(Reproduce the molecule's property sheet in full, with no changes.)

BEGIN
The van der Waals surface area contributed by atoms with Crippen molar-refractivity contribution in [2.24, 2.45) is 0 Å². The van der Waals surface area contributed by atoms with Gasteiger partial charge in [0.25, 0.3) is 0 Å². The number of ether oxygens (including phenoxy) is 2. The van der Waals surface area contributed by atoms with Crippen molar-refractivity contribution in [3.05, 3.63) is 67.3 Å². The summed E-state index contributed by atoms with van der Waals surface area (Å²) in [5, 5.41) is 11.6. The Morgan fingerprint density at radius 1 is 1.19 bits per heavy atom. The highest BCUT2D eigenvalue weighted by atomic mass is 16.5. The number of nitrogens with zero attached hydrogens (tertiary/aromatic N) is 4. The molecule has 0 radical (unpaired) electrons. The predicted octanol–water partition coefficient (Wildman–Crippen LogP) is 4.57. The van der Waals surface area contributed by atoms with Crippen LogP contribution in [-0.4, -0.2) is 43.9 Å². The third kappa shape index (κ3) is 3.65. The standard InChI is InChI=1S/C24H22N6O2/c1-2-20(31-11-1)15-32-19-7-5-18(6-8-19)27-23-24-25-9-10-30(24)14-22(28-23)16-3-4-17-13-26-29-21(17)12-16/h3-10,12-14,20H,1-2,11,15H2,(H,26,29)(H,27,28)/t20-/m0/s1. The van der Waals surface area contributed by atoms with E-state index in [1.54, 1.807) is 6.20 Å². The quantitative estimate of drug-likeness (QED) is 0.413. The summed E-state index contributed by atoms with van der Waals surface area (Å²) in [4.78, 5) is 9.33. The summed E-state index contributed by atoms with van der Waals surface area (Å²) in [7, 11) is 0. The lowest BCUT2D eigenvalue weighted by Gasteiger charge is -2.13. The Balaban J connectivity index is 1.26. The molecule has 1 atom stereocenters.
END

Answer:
The van der Waals surface area contributed by atoms with Crippen molar-refractivity contribution in [2.24, 2.45) is 0 Å². The van der Waals surface area contributed by atoms with Gasteiger partial charge in [0.25, 0.3) is 0 Å². The number of ether oxygens (including phenoxy) is 2. The van der Waals surface area contributed by atoms with Crippen molar-refractivity contribution in [3.05, 3.63) is 67.3 Å². The summed E-state index contributed by atoms with van der Waals surface area (Å²) in [5, 5.41) is 11.6. The Morgan fingerprint density at radius 1 is 1.19 bits per heavy atom. The highest BCUT2D eigenvalue weighted by atomic mass is 16.5. The number of nitrogens with zero attached hydrogens (tertiary/aromatic N) is 4. The molecule has 0 radical (unpaired) electrons. The predicted octanol–water partition coefficient (Wildman–Crippen LogP) is 4.57. The van der Waals surface area contributed by atoms with Crippen LogP contribution in [-0.4, -0.2) is 43.9 Å². The third kappa shape index (κ3) is 3.65. The standard InChI is InChI=1S/C24H22N6O2/c1-2-20(31-11-1)15-32-19-7-5-18(6-8-19)27-23-24-25-9-10-30(24)14-22(28-23)16-3-4-17-13-26-29-21(17)12-16/h3-10,12-14,20H,1-2,11,15H2,(H,26,29)(H,27,28)/t20-/m0/s1. The van der Waals surface area contributed by atoms with E-state index in [1.54, 1.807) is 6.20 Å². The quantitative estimate of drug-likeness (QED) is 0.413. The summed E-state index contributed by atoms with van der Waals surface area (Å²) in [4.78, 5) is 9.33. The summed E-state index contributed by atoms with van der Waals surface area (Å²) in [7, 11) is 0. The lowest BCUT2D eigenvalue weighted by Gasteiger charge is -2.13. The Balaban J connectivity index is 1.26. The molecule has 1 atom stereocenters.